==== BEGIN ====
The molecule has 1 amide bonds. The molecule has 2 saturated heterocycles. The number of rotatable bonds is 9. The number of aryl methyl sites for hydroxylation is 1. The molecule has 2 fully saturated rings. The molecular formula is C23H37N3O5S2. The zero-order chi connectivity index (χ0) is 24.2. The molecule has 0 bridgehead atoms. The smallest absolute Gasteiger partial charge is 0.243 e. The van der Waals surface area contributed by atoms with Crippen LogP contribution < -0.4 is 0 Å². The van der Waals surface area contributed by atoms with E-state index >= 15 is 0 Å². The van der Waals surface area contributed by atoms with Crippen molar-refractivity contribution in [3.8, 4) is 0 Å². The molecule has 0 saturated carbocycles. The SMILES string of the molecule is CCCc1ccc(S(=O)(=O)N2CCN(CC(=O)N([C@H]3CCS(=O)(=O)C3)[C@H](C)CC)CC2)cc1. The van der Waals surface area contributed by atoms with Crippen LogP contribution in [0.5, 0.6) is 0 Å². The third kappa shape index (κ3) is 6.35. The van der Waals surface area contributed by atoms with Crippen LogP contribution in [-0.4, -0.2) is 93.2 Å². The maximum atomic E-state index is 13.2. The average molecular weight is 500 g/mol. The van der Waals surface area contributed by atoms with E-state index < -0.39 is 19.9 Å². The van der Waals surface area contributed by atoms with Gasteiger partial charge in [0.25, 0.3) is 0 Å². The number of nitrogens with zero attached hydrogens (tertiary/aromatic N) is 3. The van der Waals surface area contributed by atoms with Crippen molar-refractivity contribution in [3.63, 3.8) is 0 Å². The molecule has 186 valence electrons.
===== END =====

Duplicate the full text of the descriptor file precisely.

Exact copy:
The molecule has 1 amide bonds. The molecule has 2 saturated heterocycles. The number of rotatable bonds is 9. The number of aryl methyl sites for hydroxylation is 1. The molecule has 2 fully saturated rings. The molecular formula is C23H37N3O5S2. The zero-order chi connectivity index (χ0) is 24.2. The molecule has 0 bridgehead atoms. The smallest absolute Gasteiger partial charge is 0.243 e. The van der Waals surface area contributed by atoms with Crippen LogP contribution < -0.4 is 0 Å². The van der Waals surface area contributed by atoms with E-state index >= 15 is 0 Å². The van der Waals surface area contributed by atoms with Crippen molar-refractivity contribution in [3.8, 4) is 0 Å². The molecule has 0 saturated carbocycles. The SMILES string of the molecule is CCCc1ccc(S(=O)(=O)N2CCN(CC(=O)N([C@H]3CCS(=O)(=O)C3)[C@H](C)CC)CC2)cc1. The van der Waals surface area contributed by atoms with Crippen LogP contribution in [0.5, 0.6) is 0 Å². The third kappa shape index (κ3) is 6.35. The van der Waals surface area contributed by atoms with Crippen LogP contribution in [-0.4, -0.2) is 93.2 Å². The maximum atomic E-state index is 13.2. The average molecular weight is 500 g/mol. The van der Waals surface area contributed by atoms with E-state index < -0.39 is 19.9 Å². The van der Waals surface area contributed by atoms with Gasteiger partial charge in [0.25, 0.3) is 0 Å². The number of nitrogens with zero attached hydrogens (tertiary/aromatic N) is 3. The van der Waals surface area contributed by atoms with Crippen molar-refractivity contribution in [3.63, 3.8) is 0 Å². The molecule has 186 valence electrons.